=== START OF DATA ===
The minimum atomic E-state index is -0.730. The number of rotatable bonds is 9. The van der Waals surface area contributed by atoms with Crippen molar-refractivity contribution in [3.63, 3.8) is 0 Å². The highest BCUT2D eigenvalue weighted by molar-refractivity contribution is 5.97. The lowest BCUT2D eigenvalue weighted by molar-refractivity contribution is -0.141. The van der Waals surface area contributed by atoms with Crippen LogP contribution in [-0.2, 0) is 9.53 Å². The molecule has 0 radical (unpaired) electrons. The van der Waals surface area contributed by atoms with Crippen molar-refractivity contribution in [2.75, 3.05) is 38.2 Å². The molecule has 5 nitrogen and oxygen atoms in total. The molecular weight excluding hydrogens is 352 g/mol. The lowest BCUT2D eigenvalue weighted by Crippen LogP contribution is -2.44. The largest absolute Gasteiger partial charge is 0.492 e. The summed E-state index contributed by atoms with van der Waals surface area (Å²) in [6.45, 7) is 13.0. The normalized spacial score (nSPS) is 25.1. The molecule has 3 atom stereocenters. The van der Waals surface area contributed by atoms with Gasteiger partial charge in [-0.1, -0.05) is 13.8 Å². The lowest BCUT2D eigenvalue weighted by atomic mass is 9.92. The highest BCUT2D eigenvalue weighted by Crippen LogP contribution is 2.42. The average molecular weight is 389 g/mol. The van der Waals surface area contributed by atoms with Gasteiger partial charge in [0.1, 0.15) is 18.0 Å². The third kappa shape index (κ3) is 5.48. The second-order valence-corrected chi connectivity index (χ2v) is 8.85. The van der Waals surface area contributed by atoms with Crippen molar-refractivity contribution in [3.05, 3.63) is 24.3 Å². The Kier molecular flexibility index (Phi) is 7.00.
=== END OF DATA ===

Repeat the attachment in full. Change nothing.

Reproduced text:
The minimum atomic E-state index is -0.730. The number of rotatable bonds is 9. The van der Waals surface area contributed by atoms with Crippen molar-refractivity contribution in [3.63, 3.8) is 0 Å². The highest BCUT2D eigenvalue weighted by molar-refractivity contribution is 5.97. The lowest BCUT2D eigenvalue weighted by molar-refractivity contribution is -0.141. The van der Waals surface area contributed by atoms with Crippen LogP contribution in [-0.2, 0) is 9.53 Å². The molecule has 0 radical (unpaired) electrons. The van der Waals surface area contributed by atoms with Crippen molar-refractivity contribution in [2.75, 3.05) is 38.2 Å². The molecule has 5 nitrogen and oxygen atoms in total. The molecular weight excluding hydrogens is 352 g/mol. The lowest BCUT2D eigenvalue weighted by Crippen LogP contribution is -2.44. The largest absolute Gasteiger partial charge is 0.492 e. The summed E-state index contributed by atoms with van der Waals surface area (Å²) in [6.45, 7) is 13.0. The normalized spacial score (nSPS) is 25.1. The molecule has 3 atom stereocenters. The van der Waals surface area contributed by atoms with Gasteiger partial charge in [-0.1, -0.05) is 13.8 Å². The lowest BCUT2D eigenvalue weighted by atomic mass is 9.92. The highest BCUT2D eigenvalue weighted by Crippen LogP contribution is 2.42. The average molecular weight is 389 g/mol. The van der Waals surface area contributed by atoms with Gasteiger partial charge in [0.1, 0.15) is 18.0 Å². The third kappa shape index (κ3) is 5.48. The second-order valence-corrected chi connectivity index (χ2v) is 8.85. The van der Waals surface area contributed by atoms with Crippen molar-refractivity contribution in [3.05, 3.63) is 24.3 Å². The Kier molecular flexibility index (Phi) is 7.00.